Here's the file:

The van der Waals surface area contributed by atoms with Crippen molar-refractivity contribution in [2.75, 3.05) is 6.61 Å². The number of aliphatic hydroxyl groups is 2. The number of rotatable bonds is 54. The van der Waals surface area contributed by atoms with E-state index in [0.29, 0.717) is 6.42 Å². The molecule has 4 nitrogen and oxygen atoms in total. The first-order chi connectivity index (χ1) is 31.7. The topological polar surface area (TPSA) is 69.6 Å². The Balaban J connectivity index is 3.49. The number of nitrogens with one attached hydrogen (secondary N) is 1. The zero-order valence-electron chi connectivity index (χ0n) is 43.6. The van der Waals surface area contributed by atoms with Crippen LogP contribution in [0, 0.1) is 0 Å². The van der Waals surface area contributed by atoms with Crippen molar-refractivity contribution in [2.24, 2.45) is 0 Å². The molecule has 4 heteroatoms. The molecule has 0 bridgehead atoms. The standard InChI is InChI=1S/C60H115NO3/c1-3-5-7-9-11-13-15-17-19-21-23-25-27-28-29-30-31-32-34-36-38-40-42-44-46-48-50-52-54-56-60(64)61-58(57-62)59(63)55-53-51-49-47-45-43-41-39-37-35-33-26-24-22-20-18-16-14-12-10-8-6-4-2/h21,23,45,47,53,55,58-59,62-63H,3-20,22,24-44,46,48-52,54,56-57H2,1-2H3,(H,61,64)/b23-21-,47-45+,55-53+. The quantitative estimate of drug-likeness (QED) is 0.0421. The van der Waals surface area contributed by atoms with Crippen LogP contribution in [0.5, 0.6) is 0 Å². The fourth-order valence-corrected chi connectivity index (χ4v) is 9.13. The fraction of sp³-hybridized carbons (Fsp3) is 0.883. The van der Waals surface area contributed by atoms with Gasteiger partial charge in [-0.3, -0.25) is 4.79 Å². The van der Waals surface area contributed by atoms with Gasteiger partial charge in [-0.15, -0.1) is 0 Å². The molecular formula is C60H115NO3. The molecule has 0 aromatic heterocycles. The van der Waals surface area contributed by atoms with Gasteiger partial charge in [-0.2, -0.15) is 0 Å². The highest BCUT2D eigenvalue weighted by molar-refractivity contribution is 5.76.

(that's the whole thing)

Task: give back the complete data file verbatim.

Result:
The van der Waals surface area contributed by atoms with Crippen molar-refractivity contribution in [2.75, 3.05) is 6.61 Å². The number of aliphatic hydroxyl groups is 2. The number of rotatable bonds is 54. The van der Waals surface area contributed by atoms with E-state index in [0.29, 0.717) is 6.42 Å². The molecule has 4 nitrogen and oxygen atoms in total. The first-order chi connectivity index (χ1) is 31.7. The topological polar surface area (TPSA) is 69.6 Å². The Balaban J connectivity index is 3.49. The number of nitrogens with one attached hydrogen (secondary N) is 1. The zero-order valence-electron chi connectivity index (χ0n) is 43.6. The van der Waals surface area contributed by atoms with Crippen LogP contribution in [0, 0.1) is 0 Å². The van der Waals surface area contributed by atoms with Crippen molar-refractivity contribution in [2.24, 2.45) is 0 Å². The molecule has 4 heteroatoms. The molecule has 0 bridgehead atoms. The standard InChI is InChI=1S/C60H115NO3/c1-3-5-7-9-11-13-15-17-19-21-23-25-27-28-29-30-31-32-34-36-38-40-42-44-46-48-50-52-54-56-60(64)61-58(57-62)59(63)55-53-51-49-47-45-43-41-39-37-35-33-26-24-22-20-18-16-14-12-10-8-6-4-2/h21,23,45,47,53,55,58-59,62-63H,3-20,22,24-44,46,48-52,54,56-57H2,1-2H3,(H,61,64)/b23-21-,47-45+,55-53+. The quantitative estimate of drug-likeness (QED) is 0.0421. The van der Waals surface area contributed by atoms with Crippen LogP contribution in [0.5, 0.6) is 0 Å². The fourth-order valence-corrected chi connectivity index (χ4v) is 9.13. The fraction of sp³-hybridized carbons (Fsp3) is 0.883. The van der Waals surface area contributed by atoms with Gasteiger partial charge in [-0.3, -0.25) is 4.79 Å². The van der Waals surface area contributed by atoms with Gasteiger partial charge in [-0.15, -0.1) is 0 Å². The molecular formula is C60H115NO3. The molecule has 0 aromatic heterocycles. The van der Waals surface area contributed by atoms with Gasteiger partial charge in [-0.2, -0.15) is 0 Å². The highest BCUT2D eigenvalue weighted by molar-refractivity contribution is 5.76.